A student-professor team at Case Western Reserve University has invented a hand-held malaria detector that works on an unusual principle: Malaria parasites are stuffed with iron, so their innards can be magnetized.
The team, which has incorporated itself as the Disease Diagnostic Group, is seeking investors to pay for field tests to prove that its device works as well on the African front lines as it does in a Cleveland lab. Its pitch is that its battery-powered box, which costs $250 to make, can undercut the price of current chemical-based rapid test kits by at least 50 cents per test and pay for itself quickly. The company claims its test is far more accurate than the kits at detecting low-level infections.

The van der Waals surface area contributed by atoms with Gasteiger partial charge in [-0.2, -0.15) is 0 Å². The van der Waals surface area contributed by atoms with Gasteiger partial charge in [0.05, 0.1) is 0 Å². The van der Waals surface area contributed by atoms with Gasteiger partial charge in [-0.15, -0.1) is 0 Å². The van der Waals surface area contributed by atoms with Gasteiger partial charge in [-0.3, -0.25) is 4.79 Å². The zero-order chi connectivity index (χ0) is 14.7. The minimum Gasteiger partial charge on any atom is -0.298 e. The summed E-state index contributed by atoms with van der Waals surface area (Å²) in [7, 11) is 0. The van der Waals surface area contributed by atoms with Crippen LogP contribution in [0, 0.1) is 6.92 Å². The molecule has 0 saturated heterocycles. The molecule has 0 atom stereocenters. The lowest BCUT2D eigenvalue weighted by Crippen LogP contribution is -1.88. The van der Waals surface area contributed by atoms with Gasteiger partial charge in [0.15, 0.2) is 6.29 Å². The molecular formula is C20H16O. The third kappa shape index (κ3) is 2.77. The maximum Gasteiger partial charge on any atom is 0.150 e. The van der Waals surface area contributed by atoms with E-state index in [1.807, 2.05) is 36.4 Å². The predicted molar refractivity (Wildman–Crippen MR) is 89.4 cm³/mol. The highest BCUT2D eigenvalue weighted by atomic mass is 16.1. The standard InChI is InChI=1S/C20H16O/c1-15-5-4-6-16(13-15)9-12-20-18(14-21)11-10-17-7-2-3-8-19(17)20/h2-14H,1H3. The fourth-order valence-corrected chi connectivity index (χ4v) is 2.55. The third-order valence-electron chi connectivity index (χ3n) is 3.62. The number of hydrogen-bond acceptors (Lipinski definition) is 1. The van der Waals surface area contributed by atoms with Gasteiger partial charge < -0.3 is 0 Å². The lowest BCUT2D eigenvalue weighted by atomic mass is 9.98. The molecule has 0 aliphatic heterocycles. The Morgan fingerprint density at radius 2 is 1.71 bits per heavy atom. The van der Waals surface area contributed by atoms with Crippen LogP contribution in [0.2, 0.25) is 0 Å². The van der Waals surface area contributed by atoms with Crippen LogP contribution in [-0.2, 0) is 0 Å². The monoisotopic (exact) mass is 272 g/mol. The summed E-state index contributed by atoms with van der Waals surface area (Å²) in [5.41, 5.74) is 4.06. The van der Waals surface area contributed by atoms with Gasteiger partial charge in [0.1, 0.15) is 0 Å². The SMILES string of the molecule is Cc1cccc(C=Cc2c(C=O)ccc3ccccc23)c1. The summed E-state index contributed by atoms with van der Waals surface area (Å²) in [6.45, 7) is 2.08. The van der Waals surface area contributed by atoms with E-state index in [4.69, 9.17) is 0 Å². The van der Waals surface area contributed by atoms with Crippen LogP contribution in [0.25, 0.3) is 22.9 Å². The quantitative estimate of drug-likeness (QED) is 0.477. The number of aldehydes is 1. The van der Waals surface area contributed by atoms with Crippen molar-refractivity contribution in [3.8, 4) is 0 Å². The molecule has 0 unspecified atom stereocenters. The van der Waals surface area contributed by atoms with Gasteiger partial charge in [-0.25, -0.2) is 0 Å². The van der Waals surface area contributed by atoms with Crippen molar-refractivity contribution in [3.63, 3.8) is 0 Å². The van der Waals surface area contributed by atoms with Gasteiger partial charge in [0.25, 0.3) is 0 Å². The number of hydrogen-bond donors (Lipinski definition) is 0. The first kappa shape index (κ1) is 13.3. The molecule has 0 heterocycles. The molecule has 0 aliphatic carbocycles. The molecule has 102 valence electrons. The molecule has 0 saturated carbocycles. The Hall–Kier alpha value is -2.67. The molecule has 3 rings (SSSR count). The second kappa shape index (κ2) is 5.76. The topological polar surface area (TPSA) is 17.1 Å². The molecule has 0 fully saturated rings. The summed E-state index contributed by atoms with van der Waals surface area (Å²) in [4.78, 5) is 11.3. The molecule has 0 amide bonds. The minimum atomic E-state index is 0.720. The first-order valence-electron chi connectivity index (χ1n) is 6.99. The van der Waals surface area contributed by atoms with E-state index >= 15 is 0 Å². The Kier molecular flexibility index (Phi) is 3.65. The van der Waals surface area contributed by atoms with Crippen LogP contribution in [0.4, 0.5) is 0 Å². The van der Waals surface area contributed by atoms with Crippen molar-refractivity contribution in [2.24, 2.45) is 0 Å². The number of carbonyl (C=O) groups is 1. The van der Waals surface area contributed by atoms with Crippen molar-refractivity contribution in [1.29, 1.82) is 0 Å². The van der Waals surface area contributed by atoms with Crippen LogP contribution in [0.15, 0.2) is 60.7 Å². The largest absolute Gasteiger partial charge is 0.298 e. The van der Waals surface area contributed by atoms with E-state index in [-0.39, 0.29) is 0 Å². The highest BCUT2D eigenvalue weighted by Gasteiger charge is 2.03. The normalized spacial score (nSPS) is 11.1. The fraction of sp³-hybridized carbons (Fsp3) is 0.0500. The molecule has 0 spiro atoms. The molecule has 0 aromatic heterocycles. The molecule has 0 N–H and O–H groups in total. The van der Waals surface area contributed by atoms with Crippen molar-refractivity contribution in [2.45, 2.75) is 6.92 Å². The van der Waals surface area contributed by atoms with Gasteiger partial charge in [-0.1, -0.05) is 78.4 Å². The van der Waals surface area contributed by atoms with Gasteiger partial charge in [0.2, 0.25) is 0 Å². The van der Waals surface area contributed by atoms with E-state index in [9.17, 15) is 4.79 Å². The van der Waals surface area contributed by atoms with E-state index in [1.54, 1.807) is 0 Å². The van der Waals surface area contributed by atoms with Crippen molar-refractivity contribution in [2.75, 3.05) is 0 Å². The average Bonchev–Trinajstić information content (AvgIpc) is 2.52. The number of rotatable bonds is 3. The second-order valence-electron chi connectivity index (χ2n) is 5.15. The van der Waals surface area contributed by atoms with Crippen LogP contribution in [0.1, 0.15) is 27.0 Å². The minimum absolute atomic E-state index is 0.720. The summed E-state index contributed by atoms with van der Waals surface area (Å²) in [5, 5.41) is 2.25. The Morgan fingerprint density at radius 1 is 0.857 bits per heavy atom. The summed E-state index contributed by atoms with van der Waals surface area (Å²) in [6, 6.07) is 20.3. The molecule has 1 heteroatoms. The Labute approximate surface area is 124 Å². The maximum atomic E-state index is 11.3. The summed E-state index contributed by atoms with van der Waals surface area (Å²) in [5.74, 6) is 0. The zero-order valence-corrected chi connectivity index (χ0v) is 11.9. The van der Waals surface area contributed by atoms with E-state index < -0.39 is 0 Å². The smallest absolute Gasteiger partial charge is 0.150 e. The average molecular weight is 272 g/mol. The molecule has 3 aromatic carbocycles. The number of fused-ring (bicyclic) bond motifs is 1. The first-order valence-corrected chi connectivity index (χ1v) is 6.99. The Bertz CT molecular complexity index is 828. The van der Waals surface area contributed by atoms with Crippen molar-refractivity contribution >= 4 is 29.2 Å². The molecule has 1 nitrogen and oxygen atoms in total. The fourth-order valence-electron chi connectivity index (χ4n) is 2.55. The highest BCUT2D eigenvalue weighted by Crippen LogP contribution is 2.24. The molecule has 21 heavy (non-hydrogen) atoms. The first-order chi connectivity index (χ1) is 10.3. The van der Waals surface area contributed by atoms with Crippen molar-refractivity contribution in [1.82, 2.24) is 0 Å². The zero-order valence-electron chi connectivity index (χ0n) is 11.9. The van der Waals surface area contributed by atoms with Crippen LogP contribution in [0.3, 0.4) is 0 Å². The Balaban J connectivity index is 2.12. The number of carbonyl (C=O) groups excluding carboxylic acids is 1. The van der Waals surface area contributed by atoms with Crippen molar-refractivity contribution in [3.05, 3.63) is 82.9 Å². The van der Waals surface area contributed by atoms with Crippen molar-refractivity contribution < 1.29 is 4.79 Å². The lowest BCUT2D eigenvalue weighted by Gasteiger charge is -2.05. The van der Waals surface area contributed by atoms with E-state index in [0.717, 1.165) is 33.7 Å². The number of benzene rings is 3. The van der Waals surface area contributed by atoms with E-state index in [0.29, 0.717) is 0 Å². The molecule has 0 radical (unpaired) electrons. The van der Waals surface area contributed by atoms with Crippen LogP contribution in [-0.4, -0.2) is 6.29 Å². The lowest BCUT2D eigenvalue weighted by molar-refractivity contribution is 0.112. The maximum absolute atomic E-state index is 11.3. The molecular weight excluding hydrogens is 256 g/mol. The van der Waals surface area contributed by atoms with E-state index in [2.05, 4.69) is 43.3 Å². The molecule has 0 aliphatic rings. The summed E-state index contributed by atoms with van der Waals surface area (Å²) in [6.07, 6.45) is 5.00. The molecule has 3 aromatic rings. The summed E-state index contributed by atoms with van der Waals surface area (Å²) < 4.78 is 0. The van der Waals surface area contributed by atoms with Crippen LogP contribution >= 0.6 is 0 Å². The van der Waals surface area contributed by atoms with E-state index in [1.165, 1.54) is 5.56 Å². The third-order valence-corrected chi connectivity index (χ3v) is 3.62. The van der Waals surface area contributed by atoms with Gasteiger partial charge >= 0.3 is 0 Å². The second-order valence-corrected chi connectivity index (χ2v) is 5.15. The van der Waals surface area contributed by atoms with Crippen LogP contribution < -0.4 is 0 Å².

The rapid kits, introduced in the last decade, have sped up malaria diagnoses in rural clinics with no trained microscopists, but they cost at least $1 each and expire in hot climates.